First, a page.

Saturday, December 14, 2019

They Called Us Enemy

Takei, George. Eisinger, Justin (co-writer), Scott, Steven Scott (co-writer), Becker, Harmony (Artist). They Called Us Enemy
16th 2019 by Top Shelf Productions
Public library copy

This graphic novel follows Mr. Takei's recollections of his family's time in internment camps during WWII. Interspersed with panels of his TED talk, television interviews, and other appearances where he talked about his experiences are panels showing how he felt about what happened to his family. There is background history about his parents as well as the treatment of Japanese-Americans as well. Seeing the internment process from the point of view of a young child is very valuable, and it helps that there is some explanation from an older view point to accompany this. The black and white illustrations are clear and easy to follow, and show clearly the conditions at the various camps. There is also some discussion about topics tangential to his experience-- Japanese-American soldiers, the bombing of cities in Japan, and the aftermath of the war, with compensation for Japanese-Americans and also the current state of politics.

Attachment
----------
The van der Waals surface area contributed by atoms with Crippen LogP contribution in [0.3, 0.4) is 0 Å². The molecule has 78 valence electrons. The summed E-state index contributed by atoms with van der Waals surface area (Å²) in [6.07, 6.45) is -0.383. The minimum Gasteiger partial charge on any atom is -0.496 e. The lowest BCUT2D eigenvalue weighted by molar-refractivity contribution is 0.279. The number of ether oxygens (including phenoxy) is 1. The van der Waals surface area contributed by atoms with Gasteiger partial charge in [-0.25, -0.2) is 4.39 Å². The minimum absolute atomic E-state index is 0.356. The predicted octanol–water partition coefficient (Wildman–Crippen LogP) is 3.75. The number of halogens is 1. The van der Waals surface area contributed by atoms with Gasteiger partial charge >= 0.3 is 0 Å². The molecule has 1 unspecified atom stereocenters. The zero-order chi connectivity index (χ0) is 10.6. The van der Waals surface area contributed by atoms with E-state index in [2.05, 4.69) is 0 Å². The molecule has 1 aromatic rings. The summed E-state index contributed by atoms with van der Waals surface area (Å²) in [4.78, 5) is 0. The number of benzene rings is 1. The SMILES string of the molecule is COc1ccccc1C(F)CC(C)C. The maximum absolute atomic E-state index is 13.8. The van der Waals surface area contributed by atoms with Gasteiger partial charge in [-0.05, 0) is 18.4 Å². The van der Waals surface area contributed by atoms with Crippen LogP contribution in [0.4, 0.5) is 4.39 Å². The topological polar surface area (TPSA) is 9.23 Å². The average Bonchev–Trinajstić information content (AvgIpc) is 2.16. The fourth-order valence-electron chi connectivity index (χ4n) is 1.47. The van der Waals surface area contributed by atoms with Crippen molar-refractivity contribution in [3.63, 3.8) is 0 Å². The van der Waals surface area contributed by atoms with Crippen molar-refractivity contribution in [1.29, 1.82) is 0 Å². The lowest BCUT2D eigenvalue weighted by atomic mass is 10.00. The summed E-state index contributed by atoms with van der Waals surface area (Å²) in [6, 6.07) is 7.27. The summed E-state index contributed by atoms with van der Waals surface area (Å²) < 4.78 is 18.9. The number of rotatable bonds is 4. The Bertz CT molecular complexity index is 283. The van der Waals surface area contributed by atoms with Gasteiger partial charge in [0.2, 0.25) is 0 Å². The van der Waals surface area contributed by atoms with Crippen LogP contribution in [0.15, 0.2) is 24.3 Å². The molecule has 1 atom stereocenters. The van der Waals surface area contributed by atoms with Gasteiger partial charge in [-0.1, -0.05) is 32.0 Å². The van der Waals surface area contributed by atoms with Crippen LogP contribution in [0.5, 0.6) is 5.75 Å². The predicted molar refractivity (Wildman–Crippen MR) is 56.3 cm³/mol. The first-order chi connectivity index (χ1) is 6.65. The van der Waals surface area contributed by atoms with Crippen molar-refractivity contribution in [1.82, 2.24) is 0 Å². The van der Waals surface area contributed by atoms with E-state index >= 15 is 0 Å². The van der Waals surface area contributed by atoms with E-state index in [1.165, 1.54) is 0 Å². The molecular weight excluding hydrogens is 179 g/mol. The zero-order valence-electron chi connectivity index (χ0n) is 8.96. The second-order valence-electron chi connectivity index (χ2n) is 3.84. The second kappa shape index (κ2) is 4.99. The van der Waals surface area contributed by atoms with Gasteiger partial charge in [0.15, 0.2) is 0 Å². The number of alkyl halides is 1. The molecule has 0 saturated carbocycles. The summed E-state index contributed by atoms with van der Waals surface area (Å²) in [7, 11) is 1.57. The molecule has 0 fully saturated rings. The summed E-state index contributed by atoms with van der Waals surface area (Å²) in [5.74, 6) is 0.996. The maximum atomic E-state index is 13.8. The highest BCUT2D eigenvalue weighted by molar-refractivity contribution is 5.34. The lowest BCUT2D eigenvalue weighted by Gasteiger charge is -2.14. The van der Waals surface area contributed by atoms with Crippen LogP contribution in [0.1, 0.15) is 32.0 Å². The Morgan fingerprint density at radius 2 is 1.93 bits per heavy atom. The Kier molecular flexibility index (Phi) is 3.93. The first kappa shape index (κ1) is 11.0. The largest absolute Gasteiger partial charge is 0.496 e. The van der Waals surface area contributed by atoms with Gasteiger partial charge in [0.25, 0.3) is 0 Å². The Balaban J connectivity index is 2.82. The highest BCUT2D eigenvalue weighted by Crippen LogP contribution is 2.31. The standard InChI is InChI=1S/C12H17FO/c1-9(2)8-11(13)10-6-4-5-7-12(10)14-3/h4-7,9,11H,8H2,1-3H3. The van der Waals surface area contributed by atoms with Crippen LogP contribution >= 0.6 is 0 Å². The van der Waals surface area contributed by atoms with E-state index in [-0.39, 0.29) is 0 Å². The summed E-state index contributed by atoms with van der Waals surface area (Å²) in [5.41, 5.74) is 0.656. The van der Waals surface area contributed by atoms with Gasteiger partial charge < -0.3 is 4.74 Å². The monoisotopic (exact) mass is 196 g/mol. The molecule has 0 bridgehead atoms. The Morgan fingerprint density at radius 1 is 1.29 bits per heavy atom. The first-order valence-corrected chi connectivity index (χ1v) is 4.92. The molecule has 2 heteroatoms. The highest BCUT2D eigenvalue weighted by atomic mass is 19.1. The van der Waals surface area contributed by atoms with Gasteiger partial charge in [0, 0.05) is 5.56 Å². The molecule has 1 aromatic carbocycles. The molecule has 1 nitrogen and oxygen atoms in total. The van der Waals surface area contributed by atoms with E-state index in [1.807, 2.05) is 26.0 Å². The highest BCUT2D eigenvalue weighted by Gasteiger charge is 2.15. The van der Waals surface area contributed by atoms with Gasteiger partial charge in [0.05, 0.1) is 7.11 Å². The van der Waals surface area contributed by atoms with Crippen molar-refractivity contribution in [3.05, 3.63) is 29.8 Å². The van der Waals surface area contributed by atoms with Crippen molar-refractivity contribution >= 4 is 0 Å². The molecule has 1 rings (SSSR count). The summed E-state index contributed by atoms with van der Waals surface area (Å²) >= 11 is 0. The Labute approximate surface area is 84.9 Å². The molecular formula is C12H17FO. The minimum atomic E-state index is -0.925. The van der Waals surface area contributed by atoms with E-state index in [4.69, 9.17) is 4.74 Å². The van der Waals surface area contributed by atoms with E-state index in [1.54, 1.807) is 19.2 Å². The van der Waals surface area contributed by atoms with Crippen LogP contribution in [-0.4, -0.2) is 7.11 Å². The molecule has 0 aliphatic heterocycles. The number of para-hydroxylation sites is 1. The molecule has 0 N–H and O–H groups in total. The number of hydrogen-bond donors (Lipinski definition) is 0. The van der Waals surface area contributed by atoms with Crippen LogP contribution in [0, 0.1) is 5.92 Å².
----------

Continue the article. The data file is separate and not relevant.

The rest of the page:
Strengths: This is a fascinating (but terrible) period of history, and there are not many more first person accounts of this to be written. I especially appreciated how Takei states his recollections but processes them through a later, adult lens. I would love to see the television series about the internment in which he stars, Infamy.
Weaknesses: Going back and forth from interviews to general history to the experience in the camps might make this hard to follow for younger readers, but the book is definitely worth having in a middle school library.
What I really think: Purchasing, and now sort of want to read all of Takei's memoirs!

Ms. Yingling

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